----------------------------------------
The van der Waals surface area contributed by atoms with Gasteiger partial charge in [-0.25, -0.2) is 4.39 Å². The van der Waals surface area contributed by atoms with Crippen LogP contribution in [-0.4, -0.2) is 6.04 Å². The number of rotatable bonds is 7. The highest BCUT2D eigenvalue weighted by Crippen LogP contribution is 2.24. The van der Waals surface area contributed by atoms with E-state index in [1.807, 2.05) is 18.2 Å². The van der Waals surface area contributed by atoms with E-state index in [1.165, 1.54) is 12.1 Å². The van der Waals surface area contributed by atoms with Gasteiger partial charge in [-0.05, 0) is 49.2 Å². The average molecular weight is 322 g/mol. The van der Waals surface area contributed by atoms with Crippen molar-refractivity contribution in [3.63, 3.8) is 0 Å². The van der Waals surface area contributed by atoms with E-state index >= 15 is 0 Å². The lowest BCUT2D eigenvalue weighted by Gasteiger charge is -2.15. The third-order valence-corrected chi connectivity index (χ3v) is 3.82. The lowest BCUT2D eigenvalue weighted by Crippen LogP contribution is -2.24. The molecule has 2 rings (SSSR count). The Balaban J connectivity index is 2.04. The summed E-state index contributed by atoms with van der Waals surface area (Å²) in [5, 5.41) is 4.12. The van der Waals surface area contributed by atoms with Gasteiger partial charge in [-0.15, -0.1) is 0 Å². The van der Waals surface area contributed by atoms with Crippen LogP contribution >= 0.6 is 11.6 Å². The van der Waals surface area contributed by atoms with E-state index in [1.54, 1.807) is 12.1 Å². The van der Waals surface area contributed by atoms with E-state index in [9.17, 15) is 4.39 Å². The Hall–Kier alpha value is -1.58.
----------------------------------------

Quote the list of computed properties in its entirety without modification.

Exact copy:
The van der Waals surface area contributed by atoms with Gasteiger partial charge in [-0.25, -0.2) is 4.39 Å². The van der Waals surface area contributed by atoms with Crippen LogP contribution in [-0.4, -0.2) is 6.04 Å². The number of rotatable bonds is 7. The highest BCUT2D eigenvalue weighted by Crippen LogP contribution is 2.24. The van der Waals surface area contributed by atoms with E-state index in [1.807, 2.05) is 18.2 Å². The van der Waals surface area contributed by atoms with E-state index in [1.165, 1.54) is 12.1 Å². The van der Waals surface area contributed by atoms with Gasteiger partial charge in [-0.05, 0) is 49.2 Å². The average molecular weight is 322 g/mol. The van der Waals surface area contributed by atoms with Crippen molar-refractivity contribution in [3.63, 3.8) is 0 Å². The van der Waals surface area contributed by atoms with E-state index >= 15 is 0 Å². The lowest BCUT2D eigenvalue weighted by Gasteiger charge is -2.15. The third-order valence-corrected chi connectivity index (χ3v) is 3.82. The lowest BCUT2D eigenvalue weighted by Crippen LogP contribution is -2.24. The molecule has 2 rings (SSSR count). The Balaban J connectivity index is 2.04. The summed E-state index contributed by atoms with van der Waals surface area (Å²) in [5, 5.41) is 4.12. The van der Waals surface area contributed by atoms with Gasteiger partial charge in [-0.15, -0.1) is 0 Å². The van der Waals surface area contributed by atoms with Crippen LogP contribution >= 0.6 is 11.6 Å². The van der Waals surface area contributed by atoms with E-state index in [1.54, 1.807) is 12.1 Å². The van der Waals surface area contributed by atoms with E-state index in [9.17, 15) is 4.39 Å². The Hall–Kier alpha value is -1.58.